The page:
Depending on the type of building and local building codes, some fire protection measures may be optional. However, building owners should consider fire alarms even when they are not required in a specific project, due to the protection they offer.

Even if a building is never affected by fire in its entire service life, fire alarms and other protection measures bring several benefits. For example, insurance companies may offer better plans and lower premiums when a building is well protected against fire. In buildings with commercial spaces for rent, reliable fire protection can help convince tenants to sign a contract.

Importance of a Reliable Fire Alarm Design

Fire alarms are normally activated by heat or smoke detectors. However, they can also be activated with manual controls, or with flow sensors in fire sprinkler systems. There are two main ways in which a fire alarm can malfunction:

  • Activating by accident when there is no fire, causing a false alarm.
  • Not activating when a fire occurs, which is much more dangerous.

A false alarm is disruptive for a building, since it can cause an unnecessary evacuation and suspension of activities. To prevent false alarms during installation, fire protection engineers recommend installing all other system components before the communication lines. Frequent false alarms must be prevented at all costs, since they can confuse occupants. When there is a real fire incident, occupants may not evacuate believing it’s another false alarm.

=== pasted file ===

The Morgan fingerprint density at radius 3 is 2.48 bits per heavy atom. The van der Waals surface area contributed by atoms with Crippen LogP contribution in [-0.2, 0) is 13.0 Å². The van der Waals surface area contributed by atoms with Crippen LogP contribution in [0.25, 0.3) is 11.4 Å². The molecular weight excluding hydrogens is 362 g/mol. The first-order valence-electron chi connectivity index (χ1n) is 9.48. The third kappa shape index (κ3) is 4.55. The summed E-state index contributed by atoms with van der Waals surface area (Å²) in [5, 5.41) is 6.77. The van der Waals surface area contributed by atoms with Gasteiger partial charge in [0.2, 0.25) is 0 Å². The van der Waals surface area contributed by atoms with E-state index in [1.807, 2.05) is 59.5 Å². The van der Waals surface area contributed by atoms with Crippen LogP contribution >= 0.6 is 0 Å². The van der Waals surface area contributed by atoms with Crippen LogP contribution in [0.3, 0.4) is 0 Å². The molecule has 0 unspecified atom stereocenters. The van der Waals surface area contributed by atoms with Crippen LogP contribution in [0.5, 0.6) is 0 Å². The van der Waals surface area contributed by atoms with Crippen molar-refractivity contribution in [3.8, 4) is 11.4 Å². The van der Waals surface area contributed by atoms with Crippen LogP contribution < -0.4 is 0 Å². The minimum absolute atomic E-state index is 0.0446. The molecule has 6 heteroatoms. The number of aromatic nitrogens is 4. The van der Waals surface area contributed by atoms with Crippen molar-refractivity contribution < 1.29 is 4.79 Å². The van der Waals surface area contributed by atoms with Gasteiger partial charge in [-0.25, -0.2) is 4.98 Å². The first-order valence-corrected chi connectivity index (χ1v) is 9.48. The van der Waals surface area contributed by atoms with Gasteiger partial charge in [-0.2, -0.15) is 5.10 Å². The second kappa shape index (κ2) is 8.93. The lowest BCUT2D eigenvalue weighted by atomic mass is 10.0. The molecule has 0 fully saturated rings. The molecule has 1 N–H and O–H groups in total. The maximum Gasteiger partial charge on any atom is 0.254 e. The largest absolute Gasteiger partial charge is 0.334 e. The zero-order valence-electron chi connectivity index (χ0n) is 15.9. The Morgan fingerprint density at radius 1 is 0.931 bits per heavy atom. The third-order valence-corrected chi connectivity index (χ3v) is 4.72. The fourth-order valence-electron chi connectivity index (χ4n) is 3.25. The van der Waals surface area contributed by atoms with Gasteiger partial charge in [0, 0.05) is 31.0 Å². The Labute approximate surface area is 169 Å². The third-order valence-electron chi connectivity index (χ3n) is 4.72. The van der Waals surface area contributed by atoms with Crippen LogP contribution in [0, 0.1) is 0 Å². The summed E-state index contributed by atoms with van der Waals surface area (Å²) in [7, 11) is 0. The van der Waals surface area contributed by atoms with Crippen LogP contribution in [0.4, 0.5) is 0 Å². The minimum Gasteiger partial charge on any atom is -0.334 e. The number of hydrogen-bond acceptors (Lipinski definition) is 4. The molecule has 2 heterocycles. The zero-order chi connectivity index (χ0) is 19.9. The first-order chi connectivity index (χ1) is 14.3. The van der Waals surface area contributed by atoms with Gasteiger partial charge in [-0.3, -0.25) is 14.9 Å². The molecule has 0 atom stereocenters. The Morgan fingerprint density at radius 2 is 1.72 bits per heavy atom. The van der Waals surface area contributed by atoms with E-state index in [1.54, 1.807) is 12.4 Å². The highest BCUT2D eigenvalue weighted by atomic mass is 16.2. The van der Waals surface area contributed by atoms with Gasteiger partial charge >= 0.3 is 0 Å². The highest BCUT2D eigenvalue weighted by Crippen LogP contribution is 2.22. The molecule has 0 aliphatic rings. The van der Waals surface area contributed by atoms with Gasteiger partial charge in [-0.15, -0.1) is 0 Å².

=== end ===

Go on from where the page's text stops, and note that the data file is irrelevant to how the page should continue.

Not activating during a fire is a much more serious issue in alarm systems: this leaves less time to evacuate, and the fire department is not notified immediately. A malfunctioning fire alarm system can also have legal consequences, and insurance coverage may be voided.

In addition to being reliable, a fire alarm system must offer durability. Consider that buildings last for decades, and fire protection systems should be equally durable to minimize repairs and part replacements.

Fire Alarm Design: Meeting Standards and Building Codes